“I am concerned that this single, large building might suck the energy out of other neighborhoods,” he said. “We still have large underutilized buildings in the city, including the Albert Kahn building and the Fisher building.”
The Albert Kahn building was at 20 percent capacity when developers, the Platform, listed it for sale in September. The building was not marketed for tenancy in anticipation of a renovation, building officials said.
But developers with the Platform don’t seem to view the new development as a threat.
“As one of Detroit’s most iconic office buildings, we are confident that the Fisher Building will remain competitive with other Class-A buildings in the downtown market,” said Dan Austin, a spokesman for the Platform. “We also believe that new-construction, multi-tenant office space in our market will be a great sign of the continuing resurgence of Detroit.”
‘A missing tooth’
In September, Gilbert unveiled a $2.1 billion plan that packaged the Hudson’s site project with three other developments to be considered as one for a new state tax incentive.
The others are the $830 million overhaul of the Monroe Blocks between Greektown and Campus Martius; the $313 million renovation of the Book Building and Tower on Washington; and a $95 million addition to the One Campus Martius building. Gilbert has said that the projects will rely on $250 million — about 12 percent of the overall investment — from the new Michigan Thrive legislation that he heavily lobbied Lansing politicians to pass.
About 11 percent of the total project cost for the Hudson’s site will be covered by the Michigan Thrive initiative, Eichinger said.
The downtown is due for another high-rise building, said Carl Roehling, a principal at SmithGroupJJR and board member of the Michigan Architecture Foundation. He notes that with the exception of the 1920s, Detroit has had a pattern of seeing one high rise built every decade. The most recent was the 344-foot-tall Greektown Casino Hotel completed in 2009 at 555 E. Lafayette. Prior to that, the 619-foot-tall One Detroit Center, now known as the Ally Detroit Center, was completed in 1993 at 500 Woodward.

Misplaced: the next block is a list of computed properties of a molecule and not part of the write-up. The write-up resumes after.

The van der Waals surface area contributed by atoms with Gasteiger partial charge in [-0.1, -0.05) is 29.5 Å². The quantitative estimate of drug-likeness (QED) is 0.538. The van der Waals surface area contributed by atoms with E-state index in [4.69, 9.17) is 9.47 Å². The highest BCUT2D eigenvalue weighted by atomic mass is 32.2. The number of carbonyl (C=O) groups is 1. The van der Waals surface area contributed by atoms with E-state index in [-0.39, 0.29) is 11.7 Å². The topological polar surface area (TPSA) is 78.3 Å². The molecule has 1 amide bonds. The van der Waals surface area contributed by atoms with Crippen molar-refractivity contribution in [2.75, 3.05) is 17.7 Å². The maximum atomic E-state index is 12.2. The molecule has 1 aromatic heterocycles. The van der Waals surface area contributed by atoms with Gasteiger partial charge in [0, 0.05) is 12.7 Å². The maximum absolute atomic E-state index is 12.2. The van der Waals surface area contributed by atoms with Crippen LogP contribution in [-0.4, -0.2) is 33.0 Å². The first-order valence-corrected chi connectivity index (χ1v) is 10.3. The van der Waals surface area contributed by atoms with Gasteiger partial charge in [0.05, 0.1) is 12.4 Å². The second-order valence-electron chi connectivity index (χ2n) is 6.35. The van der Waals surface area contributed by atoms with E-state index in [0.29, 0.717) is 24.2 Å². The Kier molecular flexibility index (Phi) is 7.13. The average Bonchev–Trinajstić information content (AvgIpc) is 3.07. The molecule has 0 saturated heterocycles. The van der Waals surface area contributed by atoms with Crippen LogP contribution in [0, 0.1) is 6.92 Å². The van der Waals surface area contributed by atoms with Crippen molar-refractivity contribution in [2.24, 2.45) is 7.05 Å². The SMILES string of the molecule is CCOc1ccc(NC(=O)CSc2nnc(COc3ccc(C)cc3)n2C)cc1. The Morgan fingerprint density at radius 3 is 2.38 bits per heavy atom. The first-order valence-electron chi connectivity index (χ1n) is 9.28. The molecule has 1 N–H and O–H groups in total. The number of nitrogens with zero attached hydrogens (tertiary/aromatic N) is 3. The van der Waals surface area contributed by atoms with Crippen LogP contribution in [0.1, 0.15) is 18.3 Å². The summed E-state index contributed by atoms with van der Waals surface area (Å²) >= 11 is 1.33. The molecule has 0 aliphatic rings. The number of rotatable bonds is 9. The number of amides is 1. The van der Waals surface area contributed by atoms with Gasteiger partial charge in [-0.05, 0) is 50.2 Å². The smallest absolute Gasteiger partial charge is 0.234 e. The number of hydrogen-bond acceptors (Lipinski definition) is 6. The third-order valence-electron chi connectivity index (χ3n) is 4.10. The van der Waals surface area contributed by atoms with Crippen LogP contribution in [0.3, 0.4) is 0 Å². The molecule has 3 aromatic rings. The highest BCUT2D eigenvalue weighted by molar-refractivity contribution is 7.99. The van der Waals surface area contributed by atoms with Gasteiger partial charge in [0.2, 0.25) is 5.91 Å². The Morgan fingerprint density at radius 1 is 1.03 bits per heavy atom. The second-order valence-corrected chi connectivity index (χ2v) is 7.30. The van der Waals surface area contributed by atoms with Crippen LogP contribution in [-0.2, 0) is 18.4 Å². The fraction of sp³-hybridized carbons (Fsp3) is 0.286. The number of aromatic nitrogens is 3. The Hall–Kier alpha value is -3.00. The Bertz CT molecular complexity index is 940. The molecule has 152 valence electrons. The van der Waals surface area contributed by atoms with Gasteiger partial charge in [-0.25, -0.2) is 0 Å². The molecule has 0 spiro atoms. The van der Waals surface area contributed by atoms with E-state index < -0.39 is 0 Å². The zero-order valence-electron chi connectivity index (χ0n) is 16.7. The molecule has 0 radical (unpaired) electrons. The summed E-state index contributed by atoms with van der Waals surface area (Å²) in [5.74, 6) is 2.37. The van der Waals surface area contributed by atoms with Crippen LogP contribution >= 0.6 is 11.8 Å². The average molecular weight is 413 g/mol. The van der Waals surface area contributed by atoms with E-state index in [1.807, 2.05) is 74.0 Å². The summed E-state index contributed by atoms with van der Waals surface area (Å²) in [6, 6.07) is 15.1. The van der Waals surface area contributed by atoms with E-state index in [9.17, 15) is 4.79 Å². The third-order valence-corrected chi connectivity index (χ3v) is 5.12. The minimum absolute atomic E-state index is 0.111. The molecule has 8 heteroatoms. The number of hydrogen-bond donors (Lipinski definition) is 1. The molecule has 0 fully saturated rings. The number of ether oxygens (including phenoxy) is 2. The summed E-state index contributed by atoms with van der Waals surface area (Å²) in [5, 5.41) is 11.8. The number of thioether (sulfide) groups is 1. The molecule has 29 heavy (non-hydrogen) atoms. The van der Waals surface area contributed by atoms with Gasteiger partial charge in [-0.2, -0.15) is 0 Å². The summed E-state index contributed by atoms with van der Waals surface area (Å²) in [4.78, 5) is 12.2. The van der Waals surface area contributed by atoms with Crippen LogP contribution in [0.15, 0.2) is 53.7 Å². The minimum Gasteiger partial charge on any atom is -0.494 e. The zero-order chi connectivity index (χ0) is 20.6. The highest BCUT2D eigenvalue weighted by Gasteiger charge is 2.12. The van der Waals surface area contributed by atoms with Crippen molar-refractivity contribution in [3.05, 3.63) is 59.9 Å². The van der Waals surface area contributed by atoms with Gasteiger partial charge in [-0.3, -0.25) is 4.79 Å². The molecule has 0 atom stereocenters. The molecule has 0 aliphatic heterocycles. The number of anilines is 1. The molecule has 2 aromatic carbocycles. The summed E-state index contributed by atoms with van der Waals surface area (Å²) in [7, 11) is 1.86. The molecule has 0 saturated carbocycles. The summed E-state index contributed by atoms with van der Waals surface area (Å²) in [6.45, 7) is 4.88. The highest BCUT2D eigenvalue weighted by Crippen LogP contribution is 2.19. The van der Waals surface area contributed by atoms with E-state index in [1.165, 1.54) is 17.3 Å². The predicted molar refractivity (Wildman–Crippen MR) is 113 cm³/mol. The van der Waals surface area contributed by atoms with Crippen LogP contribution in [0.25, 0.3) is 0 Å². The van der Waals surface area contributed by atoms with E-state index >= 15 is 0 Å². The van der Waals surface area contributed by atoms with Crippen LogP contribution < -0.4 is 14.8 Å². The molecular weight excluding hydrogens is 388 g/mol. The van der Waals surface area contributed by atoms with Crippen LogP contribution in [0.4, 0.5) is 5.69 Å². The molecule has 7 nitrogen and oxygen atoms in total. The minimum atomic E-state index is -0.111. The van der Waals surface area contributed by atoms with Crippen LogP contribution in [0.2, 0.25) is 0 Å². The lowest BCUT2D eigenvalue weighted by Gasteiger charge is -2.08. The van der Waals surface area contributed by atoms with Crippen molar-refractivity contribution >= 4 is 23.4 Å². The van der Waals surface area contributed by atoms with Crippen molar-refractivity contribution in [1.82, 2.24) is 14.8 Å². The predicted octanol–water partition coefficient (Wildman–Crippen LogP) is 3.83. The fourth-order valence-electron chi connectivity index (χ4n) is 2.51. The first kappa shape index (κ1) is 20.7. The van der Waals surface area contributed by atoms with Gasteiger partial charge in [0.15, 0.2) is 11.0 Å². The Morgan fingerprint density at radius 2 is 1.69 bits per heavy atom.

“The new one being proposed I think is phenomenal,” he said. “The site itself has been a missing tooth in an urban fabric.”
Being the tallest building in Detroit wasn’t the first goal of the project, Witherspoon said.
“There’s these buildings that signify the cities that they’re a part of,” Witherspoon said. “We wanted that building to have that, be an important icon whether it’s the tallest was part of that, but not the driving factor in that.”
‘An economic engine’
Dowdell said she believes the available space in the building will attract companies not already located downtown.
“Most notable, it will attract companies from other locations,” she said. “Other cities. Other states as well. It can be an economic engine.”
Bedrock is still making decisions regarding tenants, officials said.
By December, passersby of the Hudson’s site will see barricades go up and construction crews begin work to remove the existing underground parking garage.
Designers will continue to work on the finer details of the project, Witherspoon said, such as wall colors and door selections for an open market.
Roehling said he’ll be glad to see the steel beams removed from the site. In warm weather, he walks down Woodward two or three times a week. He said he misses the presence of the Hudson’s building when he takes his grandchildren to the Thanksgiving Day Parade along Woodward each year.
“It irritates me that there’s nothing there,” he said. “It’s thought of as the heart of the parade. It’s something that needs to be filled in for sure.”
Staff Writer Christine Ferretti contributed.